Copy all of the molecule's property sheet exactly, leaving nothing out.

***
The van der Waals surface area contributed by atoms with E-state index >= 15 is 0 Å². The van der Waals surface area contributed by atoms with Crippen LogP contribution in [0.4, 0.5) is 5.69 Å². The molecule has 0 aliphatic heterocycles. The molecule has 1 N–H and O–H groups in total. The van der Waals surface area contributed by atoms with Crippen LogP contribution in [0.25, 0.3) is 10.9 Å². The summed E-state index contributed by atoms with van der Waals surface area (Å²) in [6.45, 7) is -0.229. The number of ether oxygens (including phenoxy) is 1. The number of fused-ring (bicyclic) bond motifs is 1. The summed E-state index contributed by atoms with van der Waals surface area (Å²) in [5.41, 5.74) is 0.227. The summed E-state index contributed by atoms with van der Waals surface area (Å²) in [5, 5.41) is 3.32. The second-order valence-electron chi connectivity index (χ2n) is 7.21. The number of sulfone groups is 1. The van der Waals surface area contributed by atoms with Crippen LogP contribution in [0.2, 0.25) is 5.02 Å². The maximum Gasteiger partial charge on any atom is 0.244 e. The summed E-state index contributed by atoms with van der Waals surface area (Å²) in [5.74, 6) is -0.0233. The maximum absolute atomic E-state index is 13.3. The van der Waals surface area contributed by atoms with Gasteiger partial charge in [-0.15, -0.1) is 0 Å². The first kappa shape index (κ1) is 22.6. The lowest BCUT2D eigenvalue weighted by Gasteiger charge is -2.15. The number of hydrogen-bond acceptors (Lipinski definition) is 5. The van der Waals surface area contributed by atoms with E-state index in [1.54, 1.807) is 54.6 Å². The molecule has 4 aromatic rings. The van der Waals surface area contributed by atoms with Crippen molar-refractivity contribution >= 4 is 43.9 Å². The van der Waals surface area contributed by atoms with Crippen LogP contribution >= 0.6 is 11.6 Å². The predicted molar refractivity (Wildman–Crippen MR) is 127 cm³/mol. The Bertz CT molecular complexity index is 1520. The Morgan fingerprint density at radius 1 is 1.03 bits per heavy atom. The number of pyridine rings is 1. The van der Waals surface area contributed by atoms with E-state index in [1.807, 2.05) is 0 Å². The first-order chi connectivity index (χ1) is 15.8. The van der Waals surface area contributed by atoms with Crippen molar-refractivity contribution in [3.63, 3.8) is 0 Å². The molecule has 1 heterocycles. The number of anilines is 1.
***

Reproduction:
The van der Waals surface area contributed by atoms with E-state index >= 15 is 0 Å². The van der Waals surface area contributed by atoms with Crippen LogP contribution in [0.4, 0.5) is 5.69 Å². The molecule has 0 aliphatic heterocycles. The molecule has 1 N–H and O–H groups in total. The van der Waals surface area contributed by atoms with Crippen LogP contribution in [0.25, 0.3) is 10.9 Å². The summed E-state index contributed by atoms with van der Waals surface area (Å²) in [6.45, 7) is -0.229. The number of ether oxygens (including phenoxy) is 1. The number of fused-ring (bicyclic) bond motifs is 1. The summed E-state index contributed by atoms with van der Waals surface area (Å²) in [5.41, 5.74) is 0.227. The summed E-state index contributed by atoms with van der Waals surface area (Å²) in [5, 5.41) is 3.32. The second-order valence-electron chi connectivity index (χ2n) is 7.21. The number of sulfone groups is 1. The van der Waals surface area contributed by atoms with Crippen LogP contribution in [0.2, 0.25) is 5.02 Å². The maximum Gasteiger partial charge on any atom is 0.244 e. The summed E-state index contributed by atoms with van der Waals surface area (Å²) in [5.74, 6) is -0.0233. The maximum absolute atomic E-state index is 13.3. The van der Waals surface area contributed by atoms with Gasteiger partial charge in [-0.15, -0.1) is 0 Å². The first kappa shape index (κ1) is 22.6. The lowest BCUT2D eigenvalue weighted by Gasteiger charge is -2.15. The number of hydrogen-bond acceptors (Lipinski definition) is 5. The van der Waals surface area contributed by atoms with E-state index in [1.54, 1.807) is 54.6 Å². The molecule has 4 aromatic rings. The van der Waals surface area contributed by atoms with Crippen molar-refractivity contribution >= 4 is 43.9 Å². The van der Waals surface area contributed by atoms with Crippen LogP contribution >= 0.6 is 11.6 Å². The predicted molar refractivity (Wildman–Crippen MR) is 127 cm³/mol. The Bertz CT molecular complexity index is 1520. The Morgan fingerprint density at radius 1 is 1.03 bits per heavy atom. The number of pyridine rings is 1. The van der Waals surface area contributed by atoms with E-state index in [1.807, 2.05) is 0 Å². The first-order chi connectivity index (χ1) is 15.8. The van der Waals surface area contributed by atoms with Crippen molar-refractivity contribution in [3.63, 3.8) is 0 Å². The molecule has 1 heterocycles. The number of anilines is 1.